We live in a very complex environment: we see complexity and dynamism and patterns of evidence in satellite photographs, and videos. You can even see it outside your window. It’s endlessly complex, but somehow familiar. The patterns kind of repeat, but they never repeat exactly. It’s a huge challenge to understand. The patterns that you see are there at all of the different scales, but you can’t chop it into one little bit and say, “Oh, well let me just make a smaller climate.” I can’t use the normal products of reductionism to get a smaller and smaller thing that I can study in a laboratory and say, “Oh, now that’s something I now understand.” It’s the whole or it’s nothing.
See this fascinating TED talk by climate scientist Gavin Schmidt.
Gavin Schmidt is a climate scientist at Columbia University’s Earth Institute and is Deputy Chief at the NASA Goddard Institute for Space Studies. He works on understanding past, present and future climate change, using ever-more refined models and data sets to explore how the planet’s climate behaves over time.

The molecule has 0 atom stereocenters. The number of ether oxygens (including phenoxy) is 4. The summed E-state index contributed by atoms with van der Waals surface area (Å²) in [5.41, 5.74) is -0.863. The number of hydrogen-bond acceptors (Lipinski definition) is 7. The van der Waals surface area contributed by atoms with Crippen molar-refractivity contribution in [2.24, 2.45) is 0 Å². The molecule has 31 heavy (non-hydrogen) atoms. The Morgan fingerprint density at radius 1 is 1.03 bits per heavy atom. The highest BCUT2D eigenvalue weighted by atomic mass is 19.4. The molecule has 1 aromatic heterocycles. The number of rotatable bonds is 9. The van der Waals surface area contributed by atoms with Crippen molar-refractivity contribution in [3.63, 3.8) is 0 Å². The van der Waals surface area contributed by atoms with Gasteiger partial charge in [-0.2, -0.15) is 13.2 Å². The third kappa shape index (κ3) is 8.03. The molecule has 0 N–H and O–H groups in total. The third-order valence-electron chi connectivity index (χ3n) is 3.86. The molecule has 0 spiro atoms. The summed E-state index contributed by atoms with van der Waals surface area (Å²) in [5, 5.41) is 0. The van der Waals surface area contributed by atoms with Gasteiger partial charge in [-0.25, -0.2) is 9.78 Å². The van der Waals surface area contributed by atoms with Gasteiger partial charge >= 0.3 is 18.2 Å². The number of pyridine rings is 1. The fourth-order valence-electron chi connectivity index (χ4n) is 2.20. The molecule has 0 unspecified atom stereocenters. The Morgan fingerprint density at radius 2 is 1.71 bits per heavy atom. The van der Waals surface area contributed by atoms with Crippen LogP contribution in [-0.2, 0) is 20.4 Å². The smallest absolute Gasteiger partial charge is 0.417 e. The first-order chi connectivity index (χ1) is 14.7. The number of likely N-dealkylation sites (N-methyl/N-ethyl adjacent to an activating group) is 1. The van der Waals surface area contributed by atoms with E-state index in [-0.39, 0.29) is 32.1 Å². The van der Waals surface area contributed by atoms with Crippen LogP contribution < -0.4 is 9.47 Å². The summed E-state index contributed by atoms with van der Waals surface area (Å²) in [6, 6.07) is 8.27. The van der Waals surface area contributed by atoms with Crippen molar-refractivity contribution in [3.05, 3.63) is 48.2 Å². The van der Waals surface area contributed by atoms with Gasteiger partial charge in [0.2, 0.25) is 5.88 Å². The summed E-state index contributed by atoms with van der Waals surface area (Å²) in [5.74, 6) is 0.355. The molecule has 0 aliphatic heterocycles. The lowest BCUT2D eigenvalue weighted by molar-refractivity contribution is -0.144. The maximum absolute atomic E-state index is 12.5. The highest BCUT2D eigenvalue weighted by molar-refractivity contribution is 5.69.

Schmidt is also deeply committed to communicating science to the general public. As a contributing editor at RealClimate.org, he helps make sure general readers have access to the basics of climate science, and works to bring the newest data and models into the public discussion around one of the most pressing issues of our time. He has worked with the American Museum of Natural History and the New York Academy of Sciences on education and public outreach, and he is the author of Climate Change: Picturing the Science, with Josh Wolfe.